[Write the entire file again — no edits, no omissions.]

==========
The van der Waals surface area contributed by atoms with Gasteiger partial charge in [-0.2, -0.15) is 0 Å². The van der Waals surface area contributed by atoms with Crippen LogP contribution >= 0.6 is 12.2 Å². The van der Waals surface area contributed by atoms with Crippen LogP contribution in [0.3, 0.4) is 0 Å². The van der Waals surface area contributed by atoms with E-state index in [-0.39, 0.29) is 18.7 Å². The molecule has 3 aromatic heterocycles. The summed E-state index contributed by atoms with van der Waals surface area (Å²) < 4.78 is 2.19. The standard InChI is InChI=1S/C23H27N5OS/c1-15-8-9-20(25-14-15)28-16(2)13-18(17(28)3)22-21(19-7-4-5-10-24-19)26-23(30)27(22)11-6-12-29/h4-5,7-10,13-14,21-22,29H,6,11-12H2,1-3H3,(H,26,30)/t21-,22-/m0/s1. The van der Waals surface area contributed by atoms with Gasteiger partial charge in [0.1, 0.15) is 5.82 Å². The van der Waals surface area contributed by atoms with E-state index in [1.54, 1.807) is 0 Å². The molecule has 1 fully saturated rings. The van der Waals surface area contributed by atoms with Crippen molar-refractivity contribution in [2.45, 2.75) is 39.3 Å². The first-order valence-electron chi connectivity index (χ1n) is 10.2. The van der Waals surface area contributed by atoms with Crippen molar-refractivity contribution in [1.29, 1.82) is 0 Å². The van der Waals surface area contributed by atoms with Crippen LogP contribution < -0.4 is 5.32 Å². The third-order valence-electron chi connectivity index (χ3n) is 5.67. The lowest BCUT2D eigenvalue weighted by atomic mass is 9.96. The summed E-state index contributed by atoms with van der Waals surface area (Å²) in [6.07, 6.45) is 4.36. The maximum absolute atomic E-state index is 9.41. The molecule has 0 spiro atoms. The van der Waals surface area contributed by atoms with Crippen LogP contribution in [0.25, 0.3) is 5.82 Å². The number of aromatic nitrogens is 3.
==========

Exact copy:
The van der Waals surface area contributed by atoms with Gasteiger partial charge in [-0.2, -0.15) is 0 Å². The van der Waals surface area contributed by atoms with Crippen LogP contribution >= 0.6 is 12.2 Å². The van der Waals surface area contributed by atoms with Crippen LogP contribution in [0.3, 0.4) is 0 Å². The van der Waals surface area contributed by atoms with E-state index in [-0.39, 0.29) is 18.7 Å². The molecule has 3 aromatic heterocycles. The summed E-state index contributed by atoms with van der Waals surface area (Å²) < 4.78 is 2.19. The standard InChI is InChI=1S/C23H27N5OS/c1-15-8-9-20(25-14-15)28-16(2)13-18(17(28)3)22-21(19-7-4-5-10-24-19)26-23(30)27(22)11-6-12-29/h4-5,7-10,13-14,21-22,29H,6,11-12H2,1-3H3,(H,26,30)/t21-,22-/m0/s1. The van der Waals surface area contributed by atoms with Gasteiger partial charge in [0.1, 0.15) is 5.82 Å². The van der Waals surface area contributed by atoms with E-state index in [1.54, 1.807) is 0 Å². The molecule has 1 fully saturated rings. The van der Waals surface area contributed by atoms with Crippen molar-refractivity contribution in [2.45, 2.75) is 39.3 Å². The first-order valence-electron chi connectivity index (χ1n) is 10.2. The van der Waals surface area contributed by atoms with Crippen molar-refractivity contribution in [1.29, 1.82) is 0 Å². The van der Waals surface area contributed by atoms with Crippen LogP contribution < -0.4 is 5.32 Å². The third-order valence-electron chi connectivity index (χ3n) is 5.67. The lowest BCUT2D eigenvalue weighted by atomic mass is 9.96. The summed E-state index contributed by atoms with van der Waals surface area (Å²) in [6.07, 6.45) is 4.36. The maximum absolute atomic E-state index is 9.41. The molecule has 0 spiro atoms. The van der Waals surface area contributed by atoms with Crippen LogP contribution in [0.25, 0.3) is 5.82 Å². The number of aromatic nitrogens is 3.